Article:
In order to breathe life into this model, we need to use Vertex Coloring in Gmax. You may want to quickly read the (confusing) help pages for Assign Vertex Colors Utility and VertexPaint Modifier in Gmax, in order to get an idea of what they are. Don't dwell on details. These help pages are confusing and don't give you good examples to illustrate how vertex coloring actually works.
Texture map isn't the only way to apply colors to the surface of your model. Surface colors are also modified by vertex colors. Initially, objects you create in gmax get white as the default color for their vertices. A surface's color is affected by vertices that surround it. This is best illustrated by an example. Don't worry about replicating this exercise right now; I'll cover the procedures for vertex paint, etc. later. I created a cube and converted it to a mesh. I checked some settings in gmax to make it show surfaces as colored by vertex color (don't worry about the procedure now). I added the VertexPaint modifier, and proceeded to paint one vertex green. As a result, all surfaces around the green vertex become partially green.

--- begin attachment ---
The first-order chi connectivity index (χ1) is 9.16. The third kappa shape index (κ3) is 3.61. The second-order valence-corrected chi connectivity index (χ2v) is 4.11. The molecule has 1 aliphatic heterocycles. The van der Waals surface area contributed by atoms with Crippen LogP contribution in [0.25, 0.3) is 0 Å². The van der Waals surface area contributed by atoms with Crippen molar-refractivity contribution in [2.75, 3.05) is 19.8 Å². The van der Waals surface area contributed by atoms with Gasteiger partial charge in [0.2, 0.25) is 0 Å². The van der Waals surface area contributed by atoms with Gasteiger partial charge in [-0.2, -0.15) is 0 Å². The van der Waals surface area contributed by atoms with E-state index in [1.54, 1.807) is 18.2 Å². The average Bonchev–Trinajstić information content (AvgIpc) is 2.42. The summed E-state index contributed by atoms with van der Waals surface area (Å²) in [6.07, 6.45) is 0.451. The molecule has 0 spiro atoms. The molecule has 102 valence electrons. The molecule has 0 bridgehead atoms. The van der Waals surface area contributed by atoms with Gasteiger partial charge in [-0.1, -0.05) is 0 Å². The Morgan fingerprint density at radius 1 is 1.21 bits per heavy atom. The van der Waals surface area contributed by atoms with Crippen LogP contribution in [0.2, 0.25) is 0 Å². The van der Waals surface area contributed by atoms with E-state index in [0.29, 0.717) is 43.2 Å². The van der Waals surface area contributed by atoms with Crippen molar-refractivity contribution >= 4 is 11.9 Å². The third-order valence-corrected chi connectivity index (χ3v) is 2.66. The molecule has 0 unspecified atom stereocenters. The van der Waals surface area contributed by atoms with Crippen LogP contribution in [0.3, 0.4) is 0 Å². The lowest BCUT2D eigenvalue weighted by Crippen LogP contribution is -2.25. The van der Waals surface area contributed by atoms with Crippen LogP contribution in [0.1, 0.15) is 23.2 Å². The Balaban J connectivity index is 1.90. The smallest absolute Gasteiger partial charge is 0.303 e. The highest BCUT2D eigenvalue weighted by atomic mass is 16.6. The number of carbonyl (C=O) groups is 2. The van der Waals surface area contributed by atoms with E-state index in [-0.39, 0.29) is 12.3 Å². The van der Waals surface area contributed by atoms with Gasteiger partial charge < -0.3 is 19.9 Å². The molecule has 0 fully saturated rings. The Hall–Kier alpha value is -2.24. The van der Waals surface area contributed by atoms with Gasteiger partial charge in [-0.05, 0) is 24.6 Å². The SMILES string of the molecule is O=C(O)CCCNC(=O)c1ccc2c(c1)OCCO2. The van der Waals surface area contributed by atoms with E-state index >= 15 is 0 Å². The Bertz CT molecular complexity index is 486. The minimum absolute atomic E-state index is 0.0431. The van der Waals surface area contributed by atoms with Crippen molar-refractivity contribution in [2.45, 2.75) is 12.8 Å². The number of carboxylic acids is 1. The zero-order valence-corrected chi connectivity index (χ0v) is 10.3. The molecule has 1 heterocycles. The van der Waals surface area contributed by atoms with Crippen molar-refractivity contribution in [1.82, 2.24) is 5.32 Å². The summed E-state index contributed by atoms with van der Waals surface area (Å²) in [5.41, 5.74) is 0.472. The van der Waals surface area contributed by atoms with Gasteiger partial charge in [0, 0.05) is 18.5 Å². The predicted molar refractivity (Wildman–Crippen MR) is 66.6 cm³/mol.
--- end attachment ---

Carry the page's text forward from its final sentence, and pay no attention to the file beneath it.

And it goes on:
Notice that vertex coloring actually blurs edges between faces. In some instances, this is a desirable effect. If you want sharp edges, however, you will need to instruct gmax to stop sharing vertex color between adjacent faces. This is normally done using Smoothing Groups. HOWEVER, the There Exporter does not support smoothing groups. You can create wonderfully looking vertex coloring using smoothing groups in Gmax, but the effect doesn't survive the export process. Basically, There does not support smoothing groups and exporter simply ignores it.
As a result, we need to find another way to create sharp edges, when using vertex coloring. Yoshitoshi has written an excellent material tutorial which you may want to check out (I recommend that you save this 5MB file to disk before opening it). He explains the lack of smoothing group support and gives you a workaround. The idea is to use detaching and attaching of sub-object selections (e.g. a group of faces) to break vertices. When a vertex is broken, there is one vertex for each face. And you can color each vertex differently.